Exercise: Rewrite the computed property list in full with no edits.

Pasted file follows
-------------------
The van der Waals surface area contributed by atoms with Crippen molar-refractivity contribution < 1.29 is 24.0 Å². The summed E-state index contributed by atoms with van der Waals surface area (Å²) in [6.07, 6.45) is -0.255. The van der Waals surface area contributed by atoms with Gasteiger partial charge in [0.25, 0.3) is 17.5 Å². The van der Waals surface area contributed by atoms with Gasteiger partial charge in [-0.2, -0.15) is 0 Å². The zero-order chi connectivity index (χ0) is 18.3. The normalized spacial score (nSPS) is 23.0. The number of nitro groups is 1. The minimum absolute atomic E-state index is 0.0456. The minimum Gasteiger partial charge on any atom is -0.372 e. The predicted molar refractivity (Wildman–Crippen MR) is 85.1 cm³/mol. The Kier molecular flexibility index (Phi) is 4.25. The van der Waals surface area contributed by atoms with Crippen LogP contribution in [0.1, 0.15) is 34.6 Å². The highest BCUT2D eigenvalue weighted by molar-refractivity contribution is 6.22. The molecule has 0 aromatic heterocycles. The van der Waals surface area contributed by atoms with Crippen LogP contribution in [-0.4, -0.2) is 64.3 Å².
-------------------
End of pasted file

The van der Waals surface area contributed by atoms with Crippen molar-refractivity contribution < 1.29 is 24.0 Å². The summed E-state index contributed by atoms with van der Waals surface area (Å²) in [6.07, 6.45) is -0.255. The van der Waals surface area contributed by atoms with Gasteiger partial charge in [0.25, 0.3) is 17.5 Å². The van der Waals surface area contributed by atoms with Gasteiger partial charge in [-0.2, -0.15) is 0 Å². The zero-order chi connectivity index (χ0) is 18.3. The normalized spacial score (nSPS) is 23.0. The number of nitro groups is 1. The minimum absolute atomic E-state index is 0.0456. The minimum Gasteiger partial charge on any atom is -0.372 e. The predicted molar refractivity (Wildman–Crippen MR) is 85.1 cm³/mol. The Kier molecular flexibility index (Phi) is 4.25. The van der Waals surface area contributed by atoms with Crippen LogP contribution in [0.1, 0.15) is 34.6 Å². The highest BCUT2D eigenvalue weighted by molar-refractivity contribution is 6.22. The molecule has 0 aromatic heterocycles. The van der Waals surface area contributed by atoms with Crippen LogP contribution in [-0.4, -0.2) is 64.3 Å².